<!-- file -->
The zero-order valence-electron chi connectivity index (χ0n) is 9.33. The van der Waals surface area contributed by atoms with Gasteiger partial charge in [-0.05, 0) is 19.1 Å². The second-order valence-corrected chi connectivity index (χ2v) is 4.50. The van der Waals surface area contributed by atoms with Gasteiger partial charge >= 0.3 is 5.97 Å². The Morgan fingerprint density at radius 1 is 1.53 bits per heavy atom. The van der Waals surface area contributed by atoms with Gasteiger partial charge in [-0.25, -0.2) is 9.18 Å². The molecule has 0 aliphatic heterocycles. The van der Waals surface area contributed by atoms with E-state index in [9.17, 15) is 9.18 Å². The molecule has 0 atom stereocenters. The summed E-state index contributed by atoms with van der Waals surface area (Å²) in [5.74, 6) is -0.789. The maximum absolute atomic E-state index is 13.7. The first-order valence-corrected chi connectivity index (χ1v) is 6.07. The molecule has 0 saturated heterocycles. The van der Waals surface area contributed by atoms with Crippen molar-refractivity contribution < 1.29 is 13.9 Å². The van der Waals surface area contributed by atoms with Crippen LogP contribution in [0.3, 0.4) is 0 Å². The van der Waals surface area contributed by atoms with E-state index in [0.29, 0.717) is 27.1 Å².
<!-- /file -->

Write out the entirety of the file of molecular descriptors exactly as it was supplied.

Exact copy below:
The zero-order valence-electron chi connectivity index (χ0n) is 9.33. The van der Waals surface area contributed by atoms with Gasteiger partial charge in [-0.05, 0) is 19.1 Å². The second-order valence-corrected chi connectivity index (χ2v) is 4.50. The van der Waals surface area contributed by atoms with Gasteiger partial charge >= 0.3 is 5.97 Å². The Morgan fingerprint density at radius 1 is 1.53 bits per heavy atom. The van der Waals surface area contributed by atoms with Gasteiger partial charge in [-0.25, -0.2) is 9.18 Å². The molecule has 0 aliphatic heterocycles. The van der Waals surface area contributed by atoms with E-state index in [9.17, 15) is 9.18 Å². The molecule has 0 atom stereocenters. The summed E-state index contributed by atoms with van der Waals surface area (Å²) in [5.74, 6) is -0.789. The maximum absolute atomic E-state index is 13.7. The first-order valence-corrected chi connectivity index (χ1v) is 6.07. The molecule has 0 saturated heterocycles. The van der Waals surface area contributed by atoms with Crippen molar-refractivity contribution < 1.29 is 13.9 Å². The van der Waals surface area contributed by atoms with Crippen LogP contribution in [0.3, 0.4) is 0 Å². The van der Waals surface area contributed by atoms with E-state index in [0.29, 0.717) is 27.1 Å².